The Estonian people were very friendly, and are very “Scandinavian” looking. One particularly nice fellow in the park outside the mall gave me a book I could not read and spoke to me enthusiastically in a language I could not understand. I think his name was Harry Krishna or something like that.
I’ve now been to Tallinn three times, and enjoyed it every time. And, not once have I seen a large mustachioed Baltic woman yelling at her husband.
Walking down the Creek Street boardwalk in Ketchikan I am terrified.
At yesterday’s Port Travel Preview, I learned that in Alaska, it is illegal to push a live moose from a moving airplane. What I want to know is this: have enough moose actually been pushed from airplanes that they had to enact a law to prevent it? The sky here is filled with float planes because there are only two ways out of Ketchikan: sea or air. There is a float plane landing or taking off about every ten minutes. How many of these planes are carrying moose bombs? Is there a law against pushing a dead moose from an airplane, or just a live moose? And, how does one get a moose into an airplane in the first place?
I am distracted from these deep thoughts by the activity in Ketchikan Creek. The creek is thick with salmon, and the surface of the water is churning. If I was fast enough, I could reach into the creek and grab a fish. It’s no wonder Ketchikan is called “The Salmon Capital of the World”; the fish are so abundant this time of year that they could be scooped up with a net.
Tradition in Ketchikan is that both salmon and seaman go up Creek Street to spawn. I suppose I’m a seaman (at least that’s what my seamans book says) but I’m not here to spawn. I’m here to breathe fresh air, get some exercise, and see some new sights. Historically, Creek Street housed Ketchikans “Red Light District”. The district operated without substantial interference from the authorities until the 1950′s. The last of the operating brothels, Dolly’s House, has been restored and is open to tourists (just for looking, though).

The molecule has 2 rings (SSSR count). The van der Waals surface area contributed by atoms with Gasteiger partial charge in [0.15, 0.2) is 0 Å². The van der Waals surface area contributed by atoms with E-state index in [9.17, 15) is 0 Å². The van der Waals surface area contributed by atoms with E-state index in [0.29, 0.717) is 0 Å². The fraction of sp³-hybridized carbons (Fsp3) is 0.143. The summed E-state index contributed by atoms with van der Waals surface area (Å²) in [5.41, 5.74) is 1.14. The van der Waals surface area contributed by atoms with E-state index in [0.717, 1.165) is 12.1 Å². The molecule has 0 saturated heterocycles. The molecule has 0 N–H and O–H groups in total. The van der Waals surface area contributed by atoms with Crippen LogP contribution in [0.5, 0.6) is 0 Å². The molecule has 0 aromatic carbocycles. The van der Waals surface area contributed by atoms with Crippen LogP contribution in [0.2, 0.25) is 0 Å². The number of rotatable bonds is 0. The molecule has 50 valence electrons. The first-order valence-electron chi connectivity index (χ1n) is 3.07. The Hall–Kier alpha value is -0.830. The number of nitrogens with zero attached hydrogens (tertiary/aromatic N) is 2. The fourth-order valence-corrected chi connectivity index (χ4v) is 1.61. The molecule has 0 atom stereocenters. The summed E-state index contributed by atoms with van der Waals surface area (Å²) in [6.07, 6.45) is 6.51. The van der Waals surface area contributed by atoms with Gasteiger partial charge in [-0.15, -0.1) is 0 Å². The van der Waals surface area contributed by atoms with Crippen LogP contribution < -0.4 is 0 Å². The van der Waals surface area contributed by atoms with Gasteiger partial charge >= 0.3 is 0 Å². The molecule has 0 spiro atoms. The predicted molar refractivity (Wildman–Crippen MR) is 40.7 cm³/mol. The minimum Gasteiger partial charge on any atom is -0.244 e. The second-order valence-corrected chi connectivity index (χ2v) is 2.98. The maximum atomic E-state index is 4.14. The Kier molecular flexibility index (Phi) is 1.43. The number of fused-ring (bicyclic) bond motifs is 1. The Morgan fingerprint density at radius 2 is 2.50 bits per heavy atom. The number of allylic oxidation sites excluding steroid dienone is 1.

Like other Alaskan towns along the Inside Passage, Ketchikan is wedged between a mountain and the sea. It is built along a steep hillside, and right into the water on pilings. It rains here a lot. According to a downtown sign, Ketchikan gets over 160 inches of precipitation annually. The rain can come quickly. When I got off the ship today, the sun was shining, so I didn’t bring an umbrella. Within an hour, it was pouring. I ducked into a bookstore to ride out the rain. I should have paid attention when I was told that this area is called “Alaska’s Rainforest”.
The cruise ship quays in Ketchikan are substantial enough to accommodate several cruise ships. Today, there are two Holland America and one Princess ship tied up at the docks. The passengers, sheltered by their umbrellas, pour out of the ships and into downtown Ketchikan. As in other port towns, the sidewalks and the shops are full. Spanning the street in the center of town is a sign that reads “Welcome to Alaska’s First City: Ketchikan, the Salmon Capital of the World”. There are so many visitors in town that the city hires crossing guards to work 12 hours a day during “the season” from May through the end of September. Most of the guards appear to be college-age men and women, and they take their jobs seriously. Cars and buses follow the guards’ directions as if the guards had badges and guns. Downtown Ketchikan is a pleasant place. The streets are clean and the buildings are well kept. It’s clear that there is money here.
My weekly ritual in Ketchikan includes a “run” to Wal-Mart to buy office supplies and sundries for the coming week. Wal-Mart provides a free shuttle for the four mile trip from downtown. The ride to Wal-Mart shows a different side of Ketchikan. Once outside the “tourist” area, everything becomes more rugged: the terrain, the buildings, and the people. Lots are overgrown and untended; buildings are in need of paint and repair; the people have a “hard” look about them. It’s clear that not everyone in Ketchikan gets a share of the “tourist pie”.
With my Wal-Mart supplies in hand, I board the shuttle and make my way back to the ship. It’s raining again when I get back to town. I promise myself that the next time I’m in Ketchikan I will carry an umbrella, even if the sun is shining. At the same instant I make that promise, I wonder if an umbrella affords any protection from falling moose.